As a final example, in today’s global economy, an MBA specializing in international business is a smart choice, especially if you’re looking to work for a company with a reach beyond the United States (or your own country of origin). Concentrating your MBA studies on international business will likely position you as a stronger candidate for, say, a position requiring overseas travel or frequent interaction with colleagues and colleagues around the globe. It can also be a good specialization for military vets who following their service, can bring significant experience in international cultures and processes to many organizations.
Earning an MBA can lead to many new opportunities, but you have a chance to stand out even more when you can say you’ve also gained extra specific knowledge in one area of business by choosing a concentration.
Why Get an MBA? Reason #4: Personal Growth
Many self-identified lifelong learners may be interested in a graduate degree for another reason: personal fulfillment, growth, and enjoyment. When it comes to a master’s in business administration, this degree can be rewarding in many ways. MacFarland uses learning more about economics as an example.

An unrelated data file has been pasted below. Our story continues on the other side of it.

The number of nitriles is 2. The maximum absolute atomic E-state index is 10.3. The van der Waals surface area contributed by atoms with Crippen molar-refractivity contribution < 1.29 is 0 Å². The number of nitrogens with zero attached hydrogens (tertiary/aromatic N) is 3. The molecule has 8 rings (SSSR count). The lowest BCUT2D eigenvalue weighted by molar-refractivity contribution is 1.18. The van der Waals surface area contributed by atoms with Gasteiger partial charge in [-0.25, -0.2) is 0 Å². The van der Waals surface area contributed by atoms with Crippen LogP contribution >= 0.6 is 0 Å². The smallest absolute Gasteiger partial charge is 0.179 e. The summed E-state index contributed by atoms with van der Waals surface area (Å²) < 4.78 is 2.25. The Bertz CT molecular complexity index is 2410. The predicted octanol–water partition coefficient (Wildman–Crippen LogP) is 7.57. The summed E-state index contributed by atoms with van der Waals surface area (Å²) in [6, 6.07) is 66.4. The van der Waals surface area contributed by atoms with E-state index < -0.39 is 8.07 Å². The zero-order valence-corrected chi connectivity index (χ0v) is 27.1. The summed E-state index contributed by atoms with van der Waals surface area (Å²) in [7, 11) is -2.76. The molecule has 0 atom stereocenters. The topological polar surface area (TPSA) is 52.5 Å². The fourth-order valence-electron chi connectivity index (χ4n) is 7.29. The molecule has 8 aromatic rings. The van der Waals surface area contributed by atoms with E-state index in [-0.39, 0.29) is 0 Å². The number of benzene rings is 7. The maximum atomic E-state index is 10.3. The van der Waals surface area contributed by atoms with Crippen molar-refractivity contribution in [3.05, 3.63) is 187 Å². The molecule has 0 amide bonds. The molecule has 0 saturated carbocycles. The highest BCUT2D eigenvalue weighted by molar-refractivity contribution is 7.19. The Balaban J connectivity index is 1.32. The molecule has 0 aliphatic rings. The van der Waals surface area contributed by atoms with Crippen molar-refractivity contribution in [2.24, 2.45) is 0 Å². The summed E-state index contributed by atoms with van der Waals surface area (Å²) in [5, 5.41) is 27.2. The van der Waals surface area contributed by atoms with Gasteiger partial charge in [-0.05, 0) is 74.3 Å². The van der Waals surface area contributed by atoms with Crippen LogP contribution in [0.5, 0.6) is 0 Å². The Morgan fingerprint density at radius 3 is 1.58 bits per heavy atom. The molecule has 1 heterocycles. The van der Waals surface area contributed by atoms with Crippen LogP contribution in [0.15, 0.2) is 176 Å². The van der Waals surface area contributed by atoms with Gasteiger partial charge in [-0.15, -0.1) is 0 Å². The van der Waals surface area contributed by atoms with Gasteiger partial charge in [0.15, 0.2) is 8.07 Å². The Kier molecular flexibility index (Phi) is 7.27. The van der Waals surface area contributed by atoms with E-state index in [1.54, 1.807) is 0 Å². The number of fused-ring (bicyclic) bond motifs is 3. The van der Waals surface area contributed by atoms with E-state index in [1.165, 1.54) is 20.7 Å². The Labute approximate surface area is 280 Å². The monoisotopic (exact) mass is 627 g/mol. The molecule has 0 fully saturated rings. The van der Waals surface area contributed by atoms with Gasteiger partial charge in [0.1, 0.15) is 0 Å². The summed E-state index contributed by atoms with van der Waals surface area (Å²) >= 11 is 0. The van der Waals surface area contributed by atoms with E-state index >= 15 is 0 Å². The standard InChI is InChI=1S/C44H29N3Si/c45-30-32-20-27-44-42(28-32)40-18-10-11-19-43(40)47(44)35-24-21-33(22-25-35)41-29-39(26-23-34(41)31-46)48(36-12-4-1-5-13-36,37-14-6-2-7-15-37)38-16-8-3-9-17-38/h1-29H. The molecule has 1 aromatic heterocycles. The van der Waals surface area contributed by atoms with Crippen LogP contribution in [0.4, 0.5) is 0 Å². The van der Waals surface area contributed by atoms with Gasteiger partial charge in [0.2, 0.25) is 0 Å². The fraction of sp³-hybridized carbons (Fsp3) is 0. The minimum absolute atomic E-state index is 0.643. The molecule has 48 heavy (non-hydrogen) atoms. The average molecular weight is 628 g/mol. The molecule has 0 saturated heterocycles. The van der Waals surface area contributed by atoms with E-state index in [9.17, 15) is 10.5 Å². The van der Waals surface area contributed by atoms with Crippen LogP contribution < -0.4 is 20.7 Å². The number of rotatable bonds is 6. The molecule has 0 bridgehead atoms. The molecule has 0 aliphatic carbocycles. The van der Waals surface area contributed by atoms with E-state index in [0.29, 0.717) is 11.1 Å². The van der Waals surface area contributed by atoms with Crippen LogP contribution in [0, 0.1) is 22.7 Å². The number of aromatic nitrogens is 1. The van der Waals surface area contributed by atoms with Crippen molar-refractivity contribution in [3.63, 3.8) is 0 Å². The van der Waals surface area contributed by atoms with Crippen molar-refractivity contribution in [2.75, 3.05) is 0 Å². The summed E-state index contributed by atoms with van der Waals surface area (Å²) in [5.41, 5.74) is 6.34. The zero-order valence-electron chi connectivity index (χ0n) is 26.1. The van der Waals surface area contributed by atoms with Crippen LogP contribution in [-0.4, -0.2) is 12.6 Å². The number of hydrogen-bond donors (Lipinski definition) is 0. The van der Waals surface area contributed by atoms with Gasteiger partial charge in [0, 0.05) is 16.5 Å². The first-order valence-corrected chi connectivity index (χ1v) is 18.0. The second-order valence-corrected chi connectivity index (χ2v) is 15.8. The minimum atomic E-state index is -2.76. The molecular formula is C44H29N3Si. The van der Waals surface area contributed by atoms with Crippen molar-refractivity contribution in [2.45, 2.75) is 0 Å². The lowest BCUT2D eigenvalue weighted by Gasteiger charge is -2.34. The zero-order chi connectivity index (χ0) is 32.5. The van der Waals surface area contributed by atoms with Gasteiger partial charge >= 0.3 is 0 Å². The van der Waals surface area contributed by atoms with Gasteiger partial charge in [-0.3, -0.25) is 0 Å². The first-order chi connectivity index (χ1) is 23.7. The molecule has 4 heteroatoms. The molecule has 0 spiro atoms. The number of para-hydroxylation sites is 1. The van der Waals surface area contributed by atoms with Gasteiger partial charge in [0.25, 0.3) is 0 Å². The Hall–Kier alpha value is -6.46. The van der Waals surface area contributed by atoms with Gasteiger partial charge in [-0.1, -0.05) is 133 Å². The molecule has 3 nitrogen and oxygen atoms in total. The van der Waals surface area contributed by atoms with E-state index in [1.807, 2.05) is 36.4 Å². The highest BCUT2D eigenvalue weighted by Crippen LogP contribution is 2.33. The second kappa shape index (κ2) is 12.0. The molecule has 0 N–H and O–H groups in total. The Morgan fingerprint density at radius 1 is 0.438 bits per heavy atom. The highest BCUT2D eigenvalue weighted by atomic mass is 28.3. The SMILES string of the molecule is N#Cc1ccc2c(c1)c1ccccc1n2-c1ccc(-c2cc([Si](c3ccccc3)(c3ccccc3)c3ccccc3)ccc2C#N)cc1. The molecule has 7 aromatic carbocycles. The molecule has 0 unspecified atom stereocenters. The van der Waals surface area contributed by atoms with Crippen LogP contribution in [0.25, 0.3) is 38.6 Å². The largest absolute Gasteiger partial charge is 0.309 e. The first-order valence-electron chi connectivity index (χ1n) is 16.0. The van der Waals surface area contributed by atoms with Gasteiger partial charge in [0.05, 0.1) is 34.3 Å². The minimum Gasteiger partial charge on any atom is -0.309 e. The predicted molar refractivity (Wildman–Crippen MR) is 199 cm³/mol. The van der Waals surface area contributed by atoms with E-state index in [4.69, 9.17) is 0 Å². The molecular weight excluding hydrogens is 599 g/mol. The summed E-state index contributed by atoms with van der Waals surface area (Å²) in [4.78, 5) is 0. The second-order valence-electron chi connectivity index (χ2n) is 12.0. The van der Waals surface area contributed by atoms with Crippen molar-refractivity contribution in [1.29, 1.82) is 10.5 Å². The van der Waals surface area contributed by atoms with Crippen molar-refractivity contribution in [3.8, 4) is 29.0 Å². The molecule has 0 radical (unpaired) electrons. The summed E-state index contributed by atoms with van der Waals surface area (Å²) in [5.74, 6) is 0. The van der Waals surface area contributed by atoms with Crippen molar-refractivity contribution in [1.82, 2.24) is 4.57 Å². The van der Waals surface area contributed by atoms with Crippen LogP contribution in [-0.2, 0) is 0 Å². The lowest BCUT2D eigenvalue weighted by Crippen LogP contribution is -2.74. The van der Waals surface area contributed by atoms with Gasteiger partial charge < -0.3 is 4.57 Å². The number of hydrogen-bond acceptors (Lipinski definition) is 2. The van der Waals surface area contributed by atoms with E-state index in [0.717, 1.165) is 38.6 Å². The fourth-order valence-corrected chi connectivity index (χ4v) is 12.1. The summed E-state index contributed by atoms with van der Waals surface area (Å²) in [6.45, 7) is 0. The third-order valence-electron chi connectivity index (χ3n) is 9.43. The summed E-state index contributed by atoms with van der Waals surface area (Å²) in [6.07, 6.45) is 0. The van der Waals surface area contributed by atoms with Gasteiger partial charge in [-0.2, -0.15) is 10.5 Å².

“It’s an important aspect of our everyday life,” she says of grasping the principles of the economy. She adds, “It’s very interesting to learn about the policies of our nation and other nations in how they relate to business.”
An MBA could very well lead to a promotion or raise, but that’s not always the only goal. Working toward a graduate degree with a concentration enhances your understanding in a specific area, which can perhaps reignite a passion for your field of study or allow you to perform in your current position in a more meaningful way. Or, if you’re returning to school after years in the field, earning an online MBA can also update your skills to the latest in best practices and research. For many people, this boost in knowledge is satisfying on a personal level, too.